[Update #1 – I thought I’d provide this excerpt, which is sourced to the NY Times, for those having trouble finding it in the links, and just to emphasize exactly who Clean Sites, Inc. really was (see “Fronting for Business“):

A September 1, 1991 front page New York Times article titled “Experts Question Staggering Costs of Toxic Cleanups,” reports that “environmental experts” are questioning whether the U.S. government’s program to clean up hazardous waste dumps is worth the estimated $300 to $700 billion cost. The environmental experts referred to in the article say it isn’t. But who exactly are these environmental experts? One is Tom Grumbly, who the Times reporter identified as an “environmentalist who is president of Clean Sites, a non-profit organization in Virginia that advises communities on hazardous waste cleanups.”

Actually, Grumbly, as he himself pointed out in a September 11, 1991 letter to the Times, does not represent an environmentalist constituency. Clean Sites is a corporate front group, concerned about the costs to its sponsors of toxic cleanups.

Every day, groups with deceptive names, groups that represent major U.S. corporate powers, seek to dupe journalists and citizens into believing that the reports they produce and the positions they advocate are something other than the usual corporate propaganda.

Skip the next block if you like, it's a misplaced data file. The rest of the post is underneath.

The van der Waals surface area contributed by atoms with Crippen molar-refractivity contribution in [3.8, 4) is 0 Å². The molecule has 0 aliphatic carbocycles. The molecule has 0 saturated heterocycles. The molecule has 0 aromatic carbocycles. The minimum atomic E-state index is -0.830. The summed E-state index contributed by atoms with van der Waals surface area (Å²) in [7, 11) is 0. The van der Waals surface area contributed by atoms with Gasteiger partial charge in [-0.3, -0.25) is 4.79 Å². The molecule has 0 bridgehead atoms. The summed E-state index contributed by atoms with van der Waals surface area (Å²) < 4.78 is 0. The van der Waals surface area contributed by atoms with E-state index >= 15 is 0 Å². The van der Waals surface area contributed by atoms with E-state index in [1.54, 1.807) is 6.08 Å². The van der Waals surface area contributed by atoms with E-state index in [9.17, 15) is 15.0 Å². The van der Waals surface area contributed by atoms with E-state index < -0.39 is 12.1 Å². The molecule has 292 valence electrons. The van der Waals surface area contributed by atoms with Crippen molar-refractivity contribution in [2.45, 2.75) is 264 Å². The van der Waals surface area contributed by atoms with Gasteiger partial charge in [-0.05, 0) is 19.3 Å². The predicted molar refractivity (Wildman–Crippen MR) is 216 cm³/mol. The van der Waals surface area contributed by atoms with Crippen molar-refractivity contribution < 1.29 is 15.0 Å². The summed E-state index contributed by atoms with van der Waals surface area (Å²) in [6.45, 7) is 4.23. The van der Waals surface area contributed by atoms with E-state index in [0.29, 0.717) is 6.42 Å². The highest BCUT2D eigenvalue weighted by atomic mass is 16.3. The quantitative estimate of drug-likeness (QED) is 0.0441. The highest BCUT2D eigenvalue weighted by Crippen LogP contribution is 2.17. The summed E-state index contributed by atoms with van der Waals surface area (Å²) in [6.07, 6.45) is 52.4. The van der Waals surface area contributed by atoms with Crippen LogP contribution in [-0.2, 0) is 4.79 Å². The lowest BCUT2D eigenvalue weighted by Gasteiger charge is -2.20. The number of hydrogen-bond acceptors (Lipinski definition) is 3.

The reason is simple: it is easier to believe disinformation when the disinformation is coming from an apparently uninterested party.

Update #2: 8/4/10: I told you so. The Star Ledger dutifully fell in line with a stenographic, lapdog, puff piece: U.S. Environmental Protection Agency builds new emergency response labs in Edison and the Bergen Record and the Asbury Park Pressran the AP story.

At least NJN reporter Ed Rodgers‘ story reported that the event was political. Ed focused on the politics of Pallone’s upcoming  race and the hot issue of Obama’s approval of offshore drilling off the Virginia coast just weeks before the gulf blowout. What Ed didn’t report was that in 2007, Jackson testified to the US Senate as DEP Commissioner in opposition to that drilling, so she either was ignored by Obama or went along with a terrible decision to support the Obama drilling plan. So we’ll remind you of that testimony

Lisa Jackson’s January 25, 2007 testimony to US Senate Energy and Natural Resources Committee (@ page 18)- opposed off shore drilling based on based on Virginia location and proximity to NJ beaches – did she give Obama the same advice?:

I would like to reaffirm the State of New Jersey’s opposition to oil and gas lease sales for areas off the coast of New Jersey, as well as the opening of the mid-Atlantic to offshore oil and gas development. Such an action would leave New Jersey vulnerable to damage caused by drilling related incidents in nearby waters. While I can only speak for New Jersey, other northeast states, including Delaware and Connecticut, have been just as vocal in their opposition to drilling in the Outer Continental Shelf.

Our coast helps drive our tourism economy, which brings in more than $36 billion a year. In fact, one out of every six jobs in New Jersey is related to the Coastal Zone, making coastal revenues our state’s largest economic sector . $4.5 billion comes from commercial and recreational fishing and aquaculture alone.

Speaking of oil spills, the news blackout remains on this issue, which is supposed to be voted on by the NJ Senate on August 23. And since Jackson used the Edison event to talk about science at EPA, of course this issue was ignored too.] end update]